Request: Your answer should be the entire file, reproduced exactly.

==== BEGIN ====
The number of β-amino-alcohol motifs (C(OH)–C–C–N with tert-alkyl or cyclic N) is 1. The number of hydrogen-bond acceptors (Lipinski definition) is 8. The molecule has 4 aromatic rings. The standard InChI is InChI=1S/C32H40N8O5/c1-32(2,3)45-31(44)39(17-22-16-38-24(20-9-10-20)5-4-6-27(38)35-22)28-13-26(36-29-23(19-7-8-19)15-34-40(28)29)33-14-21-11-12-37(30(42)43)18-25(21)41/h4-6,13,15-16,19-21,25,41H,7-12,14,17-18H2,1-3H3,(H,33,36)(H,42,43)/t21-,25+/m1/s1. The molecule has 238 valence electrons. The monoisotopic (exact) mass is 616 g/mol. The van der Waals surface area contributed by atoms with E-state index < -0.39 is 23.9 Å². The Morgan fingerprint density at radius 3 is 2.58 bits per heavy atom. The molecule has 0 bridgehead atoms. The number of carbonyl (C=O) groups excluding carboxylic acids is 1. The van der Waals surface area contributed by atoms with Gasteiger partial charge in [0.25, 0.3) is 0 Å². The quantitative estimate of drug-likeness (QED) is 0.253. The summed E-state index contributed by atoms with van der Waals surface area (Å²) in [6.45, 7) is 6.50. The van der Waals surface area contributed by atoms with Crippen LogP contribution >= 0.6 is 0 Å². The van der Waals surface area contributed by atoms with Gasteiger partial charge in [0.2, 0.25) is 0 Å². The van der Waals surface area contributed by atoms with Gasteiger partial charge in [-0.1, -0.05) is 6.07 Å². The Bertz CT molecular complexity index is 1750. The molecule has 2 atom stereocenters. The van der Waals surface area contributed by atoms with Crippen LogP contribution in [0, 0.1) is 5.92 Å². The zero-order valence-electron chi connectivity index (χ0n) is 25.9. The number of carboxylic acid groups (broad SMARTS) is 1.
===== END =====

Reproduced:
The number of β-amino-alcohol motifs (C(OH)–C–C–N with tert-alkyl or cyclic N) is 1. The number of hydrogen-bond acceptors (Lipinski definition) is 8. The molecule has 4 aromatic rings. The standard InChI is InChI=1S/C32H40N8O5/c1-32(2,3)45-31(44)39(17-22-16-38-24(20-9-10-20)5-4-6-27(38)35-22)28-13-26(36-29-23(19-7-8-19)15-34-40(28)29)33-14-21-11-12-37(30(42)43)18-25(21)41/h4-6,13,15-16,19-21,25,41H,7-12,14,17-18H2,1-3H3,(H,33,36)(H,42,43)/t21-,25+/m1/s1. The molecule has 238 valence electrons. The monoisotopic (exact) mass is 616 g/mol. The van der Waals surface area contributed by atoms with E-state index < -0.39 is 23.9 Å². The Morgan fingerprint density at radius 3 is 2.58 bits per heavy atom. The molecule has 0 bridgehead atoms. The number of carbonyl (C=O) groups excluding carboxylic acids is 1. The van der Waals surface area contributed by atoms with Gasteiger partial charge in [0.25, 0.3) is 0 Å². The quantitative estimate of drug-likeness (QED) is 0.253. The summed E-state index contributed by atoms with van der Waals surface area (Å²) in [6.45, 7) is 6.50. The van der Waals surface area contributed by atoms with Crippen LogP contribution >= 0.6 is 0 Å². The van der Waals surface area contributed by atoms with Gasteiger partial charge in [0.2, 0.25) is 0 Å². The van der Waals surface area contributed by atoms with Gasteiger partial charge in [-0.1, -0.05) is 6.07 Å². The Bertz CT molecular complexity index is 1750. The molecule has 2 atom stereocenters. The van der Waals surface area contributed by atoms with Crippen LogP contribution in [0, 0.1) is 5.92 Å². The zero-order valence-electron chi connectivity index (χ0n) is 25.9. The number of carboxylic acid groups (broad SMARTS) is 1.